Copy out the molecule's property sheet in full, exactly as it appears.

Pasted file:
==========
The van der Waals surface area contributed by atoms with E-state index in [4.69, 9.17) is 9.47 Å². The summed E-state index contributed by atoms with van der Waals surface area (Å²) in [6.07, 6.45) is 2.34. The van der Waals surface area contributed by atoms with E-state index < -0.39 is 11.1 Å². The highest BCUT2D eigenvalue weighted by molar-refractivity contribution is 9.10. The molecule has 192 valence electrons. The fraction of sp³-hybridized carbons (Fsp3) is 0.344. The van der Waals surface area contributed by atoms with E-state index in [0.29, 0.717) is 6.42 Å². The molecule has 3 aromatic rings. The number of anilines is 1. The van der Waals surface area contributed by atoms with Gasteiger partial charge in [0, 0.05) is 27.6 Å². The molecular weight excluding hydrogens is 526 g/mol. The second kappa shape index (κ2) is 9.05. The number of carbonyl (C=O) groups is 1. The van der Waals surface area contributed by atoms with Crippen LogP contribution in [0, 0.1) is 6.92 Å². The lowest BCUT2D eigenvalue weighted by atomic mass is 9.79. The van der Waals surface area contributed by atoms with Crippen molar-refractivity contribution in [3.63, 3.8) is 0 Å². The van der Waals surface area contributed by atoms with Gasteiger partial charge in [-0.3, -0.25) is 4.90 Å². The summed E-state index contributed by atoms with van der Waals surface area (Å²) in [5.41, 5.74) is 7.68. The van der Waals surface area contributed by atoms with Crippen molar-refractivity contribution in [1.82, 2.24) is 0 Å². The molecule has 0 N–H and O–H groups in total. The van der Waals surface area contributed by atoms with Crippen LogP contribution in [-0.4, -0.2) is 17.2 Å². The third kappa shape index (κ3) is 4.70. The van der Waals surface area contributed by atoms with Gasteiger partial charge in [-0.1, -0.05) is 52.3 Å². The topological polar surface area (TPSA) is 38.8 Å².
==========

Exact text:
The van der Waals surface area contributed by atoms with E-state index in [4.69, 9.17) is 9.47 Å². The summed E-state index contributed by atoms with van der Waals surface area (Å²) in [6.07, 6.45) is 2.34. The van der Waals surface area contributed by atoms with E-state index < -0.39 is 11.1 Å². The highest BCUT2D eigenvalue weighted by molar-refractivity contribution is 9.10. The molecule has 192 valence electrons. The fraction of sp³-hybridized carbons (Fsp3) is 0.344. The van der Waals surface area contributed by atoms with E-state index in [0.29, 0.717) is 6.42 Å². The molecule has 3 aromatic rings. The number of anilines is 1. The van der Waals surface area contributed by atoms with Gasteiger partial charge in [0, 0.05) is 27.6 Å². The molecular weight excluding hydrogens is 526 g/mol. The second kappa shape index (κ2) is 9.05. The number of carbonyl (C=O) groups is 1. The van der Waals surface area contributed by atoms with Crippen LogP contribution in [0, 0.1) is 6.92 Å². The lowest BCUT2D eigenvalue weighted by atomic mass is 9.79. The van der Waals surface area contributed by atoms with Crippen molar-refractivity contribution in [3.63, 3.8) is 0 Å². The van der Waals surface area contributed by atoms with Gasteiger partial charge in [-0.3, -0.25) is 4.90 Å². The summed E-state index contributed by atoms with van der Waals surface area (Å²) in [5.41, 5.74) is 7.68. The van der Waals surface area contributed by atoms with Crippen molar-refractivity contribution in [1.82, 2.24) is 0 Å². The molecule has 0 N–H and O–H groups in total. The van der Waals surface area contributed by atoms with Crippen LogP contribution in [-0.4, -0.2) is 17.2 Å². The third kappa shape index (κ3) is 4.70. The van der Waals surface area contributed by atoms with Gasteiger partial charge in [-0.1, -0.05) is 52.3 Å². The topological polar surface area (TPSA) is 38.8 Å².